the bottom of the well and in the mud there. It is especially this mud that must be regarded as the native soil of the different organisms which are to be referred to in the following article; and this at once forcibly calls to our attention the fact that turbid well-water (that is, water which may be suspected of holding mud-particles in suspension) should under no circumstances be used for drinking purposes. Water, clear and sparkling, from a mountain brook, or water drawn from a good well, will, even under a microscope, present nothing that could arouse the aversion of the drinker, or raise doubts as to its desirability from a sanitary point of view.
It is but of late that the attention of naturalists, and especially of zoölogists, has been drawn to the peculiar kinds of animal life which exist in the depths of wells. Credit is due chiefly to Prof. Franz Vejdovsky, in Prague, for calling the attention of scientists to this realm of the animal world. Already many years ago the searching eye of Science had penetrated to the greatest depths of the oceans and inland seas; untiring zeal had discovered interesting phases of animal and plant life in dark caves and grottoes, as well as on the snow-fields of the Alps. But the wells had thus far been left unsearched, and here there still remained a wide field for the explorer, for the making of interesting observations and discoveries.
A peculiar circumstance led to a systematic examination of wells in search for the organisms they might contain. The death rate at Prague had grown to be very high, and this created in the mind of the public the idea that the condition of the water supply there was at fault. In 1879 a committee was appointed which was to make a practical investigation into this matter. At the request of this committee, Prof. Vejdovsky has, in a period extending over two years, examined with the microscope the water of more than two hundred wells of the city of Prague, in order to study the noxious organisms suspected of existing therein.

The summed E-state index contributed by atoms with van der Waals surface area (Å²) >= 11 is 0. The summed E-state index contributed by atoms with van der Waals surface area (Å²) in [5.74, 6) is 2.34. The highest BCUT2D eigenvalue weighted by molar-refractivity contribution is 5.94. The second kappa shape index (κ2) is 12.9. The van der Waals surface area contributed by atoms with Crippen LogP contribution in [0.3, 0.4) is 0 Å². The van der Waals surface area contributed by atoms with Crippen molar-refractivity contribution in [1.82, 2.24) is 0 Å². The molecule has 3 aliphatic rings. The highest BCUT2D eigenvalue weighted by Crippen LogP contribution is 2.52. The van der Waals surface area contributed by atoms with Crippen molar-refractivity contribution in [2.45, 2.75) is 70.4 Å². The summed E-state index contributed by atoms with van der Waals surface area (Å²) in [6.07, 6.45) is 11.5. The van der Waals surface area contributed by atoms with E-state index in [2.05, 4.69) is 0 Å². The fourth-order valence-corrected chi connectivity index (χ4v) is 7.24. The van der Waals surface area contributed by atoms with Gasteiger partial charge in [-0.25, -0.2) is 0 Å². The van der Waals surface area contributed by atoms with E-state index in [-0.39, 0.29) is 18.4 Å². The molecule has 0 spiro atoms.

Of course, it is only possible to acquire knowledge of this kind by obtaining a sufficient quantity of mud from the well which is to be examined. This is done by sinking an apparatus especially constructed for the purpose into the well-shaft. The scoop consists of a stirrup made of iron, a foot and a half long and half a foot broad, to which a bag of coarse canvas is attached. This contrivance is fastened to a rope from twenty to thirty metres in length, and, in order that it should sink deep into the mud, a cannon-ball, weighing from eight to ten pounds, is fastened to it at the proper place.
According to the kind of well, the canvas bag is either dragged over the bottom, so that it may gather up the mud, or the rope is jerked up and down; the water is thus stirred up and rendered